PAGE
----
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New SEMA Garage propels aftermarket industry into future technology

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Growth of Advanced Driver Assistance Systems (ADA)
S) and the popularity of electric vehicles mean new opportunities for the $50 billion aftermarket industry. A large part of that led to the opening of his new 45,000-square-foot product development center in a Detroit suburb on Thursday. The center was built by the Specialty Equipment Market Association (SEMA), which represents more than 3,000 companies that manufacture automotive accessories, customization, appearance, and comfort products.

The SEMA Garage in Plymouth, Michigan is the organization’s second facility, but it’s more than three times the size of the 12,000-square-foot garage in Diamond Bar, California.

“The number of engineers in Michigan is unbelievable. They’re automotive engineers. We wanted to access that brain trust here, access the test systems available here, and be close to the automakers…night. grand opening ceremony scheduled for

He also pointed to the convenience of the test track’s relative proximity to Pontiac’s M1 Concourse and Ypsilanti’s Willow Run Airport.

SEMA members have access to the facility’s emissions testing and dyno labs, workspaces, tools, and even the kitchen.

But a key addition is the 5,000-square-foot ADAS Technology Center, which has been developed to unlock new mysteries for aftermarket product manufacturers.

“In the aftermarket, no one has really done that yet, but it’s about understanding what happens to all these systems when the vehicle is modified,” explains Spagnola. “What happens to all these systems and safety systems when you think about putting larger tires on a vehicle, lifting them up, and lowering them down?”

While walking through one of the ADAS labs, Spagnola explores ADAS calibration, braking and lane-change deviation techniques, as well as “What happens when you lift a truck two inches?” pointed out the operation of

ADAS Tech Center provides SEMA members with “OEM quality equipment and procedures” to enable static calibration of automotive ADAS systems (radar and camera) and troubleshooting of software and hardware issues To do.

Another lab is designed to mirror what automakers see in their own labs, so we can compare what the OE (automakers) see with what the aftermarket sees. If someone in the field has a problem, we should be able to reproduce it,” explains Spagnola.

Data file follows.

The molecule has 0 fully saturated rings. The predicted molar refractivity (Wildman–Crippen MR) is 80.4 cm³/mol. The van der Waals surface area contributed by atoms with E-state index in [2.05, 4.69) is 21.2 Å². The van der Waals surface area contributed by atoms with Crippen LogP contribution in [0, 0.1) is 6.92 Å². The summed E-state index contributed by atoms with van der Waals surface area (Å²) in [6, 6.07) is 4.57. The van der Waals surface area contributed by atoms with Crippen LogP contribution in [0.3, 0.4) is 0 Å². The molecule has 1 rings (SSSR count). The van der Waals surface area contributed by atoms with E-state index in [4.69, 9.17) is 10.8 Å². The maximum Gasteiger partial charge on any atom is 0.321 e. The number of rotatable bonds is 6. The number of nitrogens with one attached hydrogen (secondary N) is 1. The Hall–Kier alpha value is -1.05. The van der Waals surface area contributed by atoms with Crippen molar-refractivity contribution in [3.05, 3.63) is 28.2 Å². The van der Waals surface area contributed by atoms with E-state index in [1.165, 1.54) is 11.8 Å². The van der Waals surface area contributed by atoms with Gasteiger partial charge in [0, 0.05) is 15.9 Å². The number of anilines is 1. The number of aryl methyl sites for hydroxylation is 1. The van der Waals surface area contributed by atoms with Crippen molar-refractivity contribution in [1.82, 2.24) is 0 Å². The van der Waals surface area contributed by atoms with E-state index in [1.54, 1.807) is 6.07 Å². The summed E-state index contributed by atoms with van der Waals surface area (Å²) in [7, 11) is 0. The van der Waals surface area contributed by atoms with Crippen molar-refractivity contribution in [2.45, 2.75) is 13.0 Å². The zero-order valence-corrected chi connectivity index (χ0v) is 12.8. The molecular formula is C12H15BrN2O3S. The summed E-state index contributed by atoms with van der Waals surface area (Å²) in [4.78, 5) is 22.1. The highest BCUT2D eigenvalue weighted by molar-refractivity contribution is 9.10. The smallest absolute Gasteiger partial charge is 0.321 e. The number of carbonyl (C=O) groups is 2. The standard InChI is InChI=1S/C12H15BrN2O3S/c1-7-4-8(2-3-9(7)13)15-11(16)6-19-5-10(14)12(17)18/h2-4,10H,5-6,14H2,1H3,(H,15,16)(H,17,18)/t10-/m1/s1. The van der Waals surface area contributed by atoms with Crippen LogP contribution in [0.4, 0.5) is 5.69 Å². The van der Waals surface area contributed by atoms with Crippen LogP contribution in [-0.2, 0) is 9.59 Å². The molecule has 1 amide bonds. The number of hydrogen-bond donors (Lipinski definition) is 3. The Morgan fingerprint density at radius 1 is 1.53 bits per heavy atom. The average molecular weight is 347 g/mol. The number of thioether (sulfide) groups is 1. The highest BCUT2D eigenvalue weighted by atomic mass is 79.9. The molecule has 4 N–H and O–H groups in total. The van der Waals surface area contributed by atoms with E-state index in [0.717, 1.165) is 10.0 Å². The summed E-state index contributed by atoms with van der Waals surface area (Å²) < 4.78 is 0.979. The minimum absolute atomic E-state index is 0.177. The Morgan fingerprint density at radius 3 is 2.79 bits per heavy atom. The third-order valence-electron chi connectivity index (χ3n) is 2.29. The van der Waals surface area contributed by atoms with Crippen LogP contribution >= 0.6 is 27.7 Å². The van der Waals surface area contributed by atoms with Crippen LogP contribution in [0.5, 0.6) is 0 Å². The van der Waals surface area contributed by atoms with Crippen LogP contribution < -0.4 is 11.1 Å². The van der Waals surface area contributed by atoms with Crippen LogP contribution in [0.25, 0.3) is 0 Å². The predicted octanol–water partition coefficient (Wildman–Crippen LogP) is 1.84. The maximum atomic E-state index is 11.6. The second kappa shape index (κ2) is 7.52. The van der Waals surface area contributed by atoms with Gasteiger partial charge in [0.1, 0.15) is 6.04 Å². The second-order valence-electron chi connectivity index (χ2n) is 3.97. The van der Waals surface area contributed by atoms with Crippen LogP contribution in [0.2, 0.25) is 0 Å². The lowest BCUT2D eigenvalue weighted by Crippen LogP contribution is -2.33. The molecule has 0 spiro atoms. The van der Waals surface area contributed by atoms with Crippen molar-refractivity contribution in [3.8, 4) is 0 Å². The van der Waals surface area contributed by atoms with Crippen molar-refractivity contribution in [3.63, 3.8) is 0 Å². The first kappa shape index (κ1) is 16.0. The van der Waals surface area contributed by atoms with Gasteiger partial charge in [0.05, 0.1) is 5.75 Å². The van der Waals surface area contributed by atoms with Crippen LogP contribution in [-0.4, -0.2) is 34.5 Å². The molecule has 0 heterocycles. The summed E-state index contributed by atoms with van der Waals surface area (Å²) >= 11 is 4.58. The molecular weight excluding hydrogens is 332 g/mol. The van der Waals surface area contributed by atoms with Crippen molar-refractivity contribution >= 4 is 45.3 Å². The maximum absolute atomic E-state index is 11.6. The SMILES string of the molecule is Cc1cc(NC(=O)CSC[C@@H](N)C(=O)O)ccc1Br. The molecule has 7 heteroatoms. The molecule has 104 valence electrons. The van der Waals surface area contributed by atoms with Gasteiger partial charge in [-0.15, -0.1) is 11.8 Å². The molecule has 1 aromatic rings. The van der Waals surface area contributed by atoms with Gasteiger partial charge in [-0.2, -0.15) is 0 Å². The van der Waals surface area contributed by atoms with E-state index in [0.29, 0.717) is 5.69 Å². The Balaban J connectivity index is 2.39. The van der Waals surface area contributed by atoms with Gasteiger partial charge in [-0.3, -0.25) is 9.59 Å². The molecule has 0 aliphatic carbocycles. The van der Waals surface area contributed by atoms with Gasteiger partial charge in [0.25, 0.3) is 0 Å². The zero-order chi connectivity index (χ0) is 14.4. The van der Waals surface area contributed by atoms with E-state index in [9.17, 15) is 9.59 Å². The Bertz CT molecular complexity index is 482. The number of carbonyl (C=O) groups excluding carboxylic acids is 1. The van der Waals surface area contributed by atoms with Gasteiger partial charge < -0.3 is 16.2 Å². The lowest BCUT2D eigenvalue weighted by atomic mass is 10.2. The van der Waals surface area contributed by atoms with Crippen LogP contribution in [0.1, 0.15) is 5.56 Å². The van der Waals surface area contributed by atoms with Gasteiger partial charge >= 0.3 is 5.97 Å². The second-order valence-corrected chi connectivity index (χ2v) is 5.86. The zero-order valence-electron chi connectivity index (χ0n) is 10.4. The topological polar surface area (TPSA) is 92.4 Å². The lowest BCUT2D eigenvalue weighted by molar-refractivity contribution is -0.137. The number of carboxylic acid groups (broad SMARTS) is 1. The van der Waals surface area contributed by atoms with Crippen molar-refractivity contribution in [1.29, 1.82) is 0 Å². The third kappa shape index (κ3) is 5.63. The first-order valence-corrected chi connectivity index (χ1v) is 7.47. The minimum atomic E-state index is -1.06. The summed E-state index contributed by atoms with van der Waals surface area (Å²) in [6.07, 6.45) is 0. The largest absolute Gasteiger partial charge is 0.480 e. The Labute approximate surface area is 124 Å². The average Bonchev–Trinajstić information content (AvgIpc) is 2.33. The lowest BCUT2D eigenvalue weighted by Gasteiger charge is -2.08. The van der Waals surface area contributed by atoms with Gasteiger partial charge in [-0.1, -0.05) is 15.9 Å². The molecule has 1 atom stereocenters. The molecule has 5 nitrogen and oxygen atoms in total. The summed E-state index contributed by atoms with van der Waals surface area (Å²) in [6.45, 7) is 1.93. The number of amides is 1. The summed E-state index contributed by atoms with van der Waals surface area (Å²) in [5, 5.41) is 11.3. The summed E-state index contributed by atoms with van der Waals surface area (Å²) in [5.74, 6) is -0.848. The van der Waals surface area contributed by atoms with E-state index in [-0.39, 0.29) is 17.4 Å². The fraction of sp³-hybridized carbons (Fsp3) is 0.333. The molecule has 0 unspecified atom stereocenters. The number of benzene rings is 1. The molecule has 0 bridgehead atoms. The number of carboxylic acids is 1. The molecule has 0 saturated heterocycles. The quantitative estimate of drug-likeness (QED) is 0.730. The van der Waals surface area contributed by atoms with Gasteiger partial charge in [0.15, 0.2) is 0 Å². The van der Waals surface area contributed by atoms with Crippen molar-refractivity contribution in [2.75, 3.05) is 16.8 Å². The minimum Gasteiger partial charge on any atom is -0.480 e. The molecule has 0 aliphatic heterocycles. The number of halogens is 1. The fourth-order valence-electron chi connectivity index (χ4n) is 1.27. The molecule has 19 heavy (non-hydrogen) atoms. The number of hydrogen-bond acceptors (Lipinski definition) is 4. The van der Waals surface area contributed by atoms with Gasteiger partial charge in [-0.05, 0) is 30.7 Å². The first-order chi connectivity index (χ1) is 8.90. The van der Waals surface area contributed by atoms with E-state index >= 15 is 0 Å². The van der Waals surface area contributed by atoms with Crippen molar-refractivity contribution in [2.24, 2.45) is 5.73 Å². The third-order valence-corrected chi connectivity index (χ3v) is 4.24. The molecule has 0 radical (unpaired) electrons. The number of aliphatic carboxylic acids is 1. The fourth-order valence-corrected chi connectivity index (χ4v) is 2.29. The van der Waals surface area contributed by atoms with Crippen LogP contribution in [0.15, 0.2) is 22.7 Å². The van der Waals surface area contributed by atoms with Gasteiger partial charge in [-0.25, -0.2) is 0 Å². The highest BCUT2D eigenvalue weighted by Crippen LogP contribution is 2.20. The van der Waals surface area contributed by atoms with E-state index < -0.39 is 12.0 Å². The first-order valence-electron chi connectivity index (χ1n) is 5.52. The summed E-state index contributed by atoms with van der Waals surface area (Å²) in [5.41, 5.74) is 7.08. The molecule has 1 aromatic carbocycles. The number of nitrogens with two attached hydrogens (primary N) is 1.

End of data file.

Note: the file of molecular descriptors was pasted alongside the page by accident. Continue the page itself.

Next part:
If ADAS is one of the “frontiers” the SEMA Garage hopes to address, the second, according to Spagnola, is the onslaught of new electric vehicles hitting the market in the next few years.

“It’s a conversion to electric vehicles,” he said. “We put the electric motor, the battery pack and the wiring harness on the ’69 Camaro. We see this as a great opportunity to connect all the suppliers with the builders that make those transformations.”

The real key to the aftermarket industry is working with automakers before new products arrive in showrooms to develop and make their own products available as soon as the first customer takes ownership. is to

This was another feature of the SEMA Garage, used to coincide with the launch of the Ford Bronco.

“We had that Bronco six months ago,” says Spagnola. “Ford worked with us to enable the aftermarket to develop the product so that when that vehicle hit the market, the product would be ready to use.”

Demand for this newest SEMA Garage is already strong as aftermarket companies try to keep pace with automakers. Spagnola said there are already reservations left for members, and that his engineering staff will start with his nine and could grow to about 35 people.

In addition, SEMA has purchased a new office in Indianapolis and “will eventually do some garage work there,” Spagnola said.

At SEMA, we use facilities like the SEMA Garages to conduct research and testing to create aftermarket products that are in sync with future technology.